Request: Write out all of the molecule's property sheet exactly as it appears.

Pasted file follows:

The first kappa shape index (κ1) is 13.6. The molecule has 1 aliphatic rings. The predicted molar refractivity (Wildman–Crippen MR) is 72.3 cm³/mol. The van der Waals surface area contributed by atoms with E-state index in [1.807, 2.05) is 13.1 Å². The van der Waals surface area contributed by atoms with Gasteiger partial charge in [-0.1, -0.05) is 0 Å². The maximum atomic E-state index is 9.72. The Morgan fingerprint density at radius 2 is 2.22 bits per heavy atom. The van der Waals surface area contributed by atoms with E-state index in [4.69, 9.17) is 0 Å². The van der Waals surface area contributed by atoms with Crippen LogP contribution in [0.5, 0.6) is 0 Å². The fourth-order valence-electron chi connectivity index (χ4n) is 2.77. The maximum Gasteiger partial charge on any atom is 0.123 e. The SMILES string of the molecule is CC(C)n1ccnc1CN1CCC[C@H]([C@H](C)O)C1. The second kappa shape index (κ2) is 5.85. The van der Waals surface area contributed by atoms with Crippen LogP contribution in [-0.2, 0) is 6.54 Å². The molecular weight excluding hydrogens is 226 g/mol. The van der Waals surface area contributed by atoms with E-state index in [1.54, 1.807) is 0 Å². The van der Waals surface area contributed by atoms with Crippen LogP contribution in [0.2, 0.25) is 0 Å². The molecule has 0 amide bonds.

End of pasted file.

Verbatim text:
The first kappa shape index (κ1) is 13.6. The molecule has 1 aliphatic rings. The predicted molar refractivity (Wildman–Crippen MR) is 72.3 cm³/mol. The van der Waals surface area contributed by atoms with E-state index in [1.807, 2.05) is 13.1 Å². The van der Waals surface area contributed by atoms with Gasteiger partial charge in [-0.1, -0.05) is 0 Å². The maximum atomic E-state index is 9.72. The Morgan fingerprint density at radius 2 is 2.22 bits per heavy atom. The van der Waals surface area contributed by atoms with E-state index in [4.69, 9.17) is 0 Å². The van der Waals surface area contributed by atoms with Crippen LogP contribution in [0.5, 0.6) is 0 Å². The fourth-order valence-electron chi connectivity index (χ4n) is 2.77. The maximum Gasteiger partial charge on any atom is 0.123 e. The SMILES string of the molecule is CC(C)n1ccnc1CN1CCC[C@H]([C@H](C)O)C1. The second kappa shape index (κ2) is 5.85. The van der Waals surface area contributed by atoms with Crippen LogP contribution in [-0.2, 0) is 6.54 Å². The molecular weight excluding hydrogens is 226 g/mol. The van der Waals surface area contributed by atoms with E-state index in [1.54, 1.807) is 0 Å². The van der Waals surface area contributed by atoms with Crippen LogP contribution in [0.2, 0.25) is 0 Å². The molecule has 0 amide bonds.